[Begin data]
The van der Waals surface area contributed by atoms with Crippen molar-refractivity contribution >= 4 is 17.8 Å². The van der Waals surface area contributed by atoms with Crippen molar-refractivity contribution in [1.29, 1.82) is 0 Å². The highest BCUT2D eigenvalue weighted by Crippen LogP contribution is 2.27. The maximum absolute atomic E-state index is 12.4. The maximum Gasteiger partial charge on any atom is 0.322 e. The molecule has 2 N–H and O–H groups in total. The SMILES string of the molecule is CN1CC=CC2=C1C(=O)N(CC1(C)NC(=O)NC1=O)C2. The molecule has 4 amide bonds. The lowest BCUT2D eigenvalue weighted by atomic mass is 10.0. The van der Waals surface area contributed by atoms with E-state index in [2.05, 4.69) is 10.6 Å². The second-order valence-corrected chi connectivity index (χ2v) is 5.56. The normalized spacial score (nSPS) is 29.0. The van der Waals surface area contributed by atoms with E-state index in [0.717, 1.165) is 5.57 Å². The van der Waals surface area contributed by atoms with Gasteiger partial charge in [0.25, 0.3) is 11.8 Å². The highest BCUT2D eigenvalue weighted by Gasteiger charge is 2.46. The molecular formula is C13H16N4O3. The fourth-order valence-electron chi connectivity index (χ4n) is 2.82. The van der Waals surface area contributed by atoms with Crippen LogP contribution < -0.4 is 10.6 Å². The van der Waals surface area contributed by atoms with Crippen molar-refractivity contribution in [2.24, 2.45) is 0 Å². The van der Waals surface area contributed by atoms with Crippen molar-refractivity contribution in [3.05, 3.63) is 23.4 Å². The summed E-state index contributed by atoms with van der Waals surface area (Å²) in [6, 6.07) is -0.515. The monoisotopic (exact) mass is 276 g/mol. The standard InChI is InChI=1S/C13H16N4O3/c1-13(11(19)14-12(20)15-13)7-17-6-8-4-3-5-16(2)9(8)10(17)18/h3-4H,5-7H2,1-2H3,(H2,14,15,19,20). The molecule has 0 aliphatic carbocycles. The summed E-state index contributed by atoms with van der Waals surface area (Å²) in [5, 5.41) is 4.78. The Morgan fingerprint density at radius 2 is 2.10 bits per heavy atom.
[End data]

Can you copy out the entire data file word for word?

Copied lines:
The van der Waals surface area contributed by atoms with Crippen molar-refractivity contribution >= 4 is 17.8 Å². The van der Waals surface area contributed by atoms with Crippen molar-refractivity contribution in [1.29, 1.82) is 0 Å². The highest BCUT2D eigenvalue weighted by Crippen LogP contribution is 2.27. The maximum absolute atomic E-state index is 12.4. The maximum Gasteiger partial charge on any atom is 0.322 e. The molecule has 2 N–H and O–H groups in total. The SMILES string of the molecule is CN1CC=CC2=C1C(=O)N(CC1(C)NC(=O)NC1=O)C2. The molecule has 4 amide bonds. The lowest BCUT2D eigenvalue weighted by atomic mass is 10.0. The van der Waals surface area contributed by atoms with E-state index in [2.05, 4.69) is 10.6 Å². The second-order valence-corrected chi connectivity index (χ2v) is 5.56. The normalized spacial score (nSPS) is 29.0. The van der Waals surface area contributed by atoms with E-state index in [0.717, 1.165) is 5.57 Å². The van der Waals surface area contributed by atoms with Gasteiger partial charge in [0.25, 0.3) is 11.8 Å². The highest BCUT2D eigenvalue weighted by Gasteiger charge is 2.46. The molecular formula is C13H16N4O3. The fourth-order valence-electron chi connectivity index (χ4n) is 2.82. The van der Waals surface area contributed by atoms with Crippen LogP contribution < -0.4 is 10.6 Å². The van der Waals surface area contributed by atoms with Crippen molar-refractivity contribution in [2.24, 2.45) is 0 Å². The van der Waals surface area contributed by atoms with Crippen molar-refractivity contribution in [3.05, 3.63) is 23.4 Å². The summed E-state index contributed by atoms with van der Waals surface area (Å²) in [6, 6.07) is -0.515. The monoisotopic (exact) mass is 276 g/mol. The standard InChI is InChI=1S/C13H16N4O3/c1-13(11(19)14-12(20)15-13)7-17-6-8-4-3-5-16(2)9(8)10(17)18/h3-4H,5-7H2,1-2H3,(H2,14,15,19,20). The molecule has 0 aliphatic carbocycles. The summed E-state index contributed by atoms with van der Waals surface area (Å²) in [5, 5.41) is 4.78. The Morgan fingerprint density at radius 2 is 2.10 bits per heavy atom.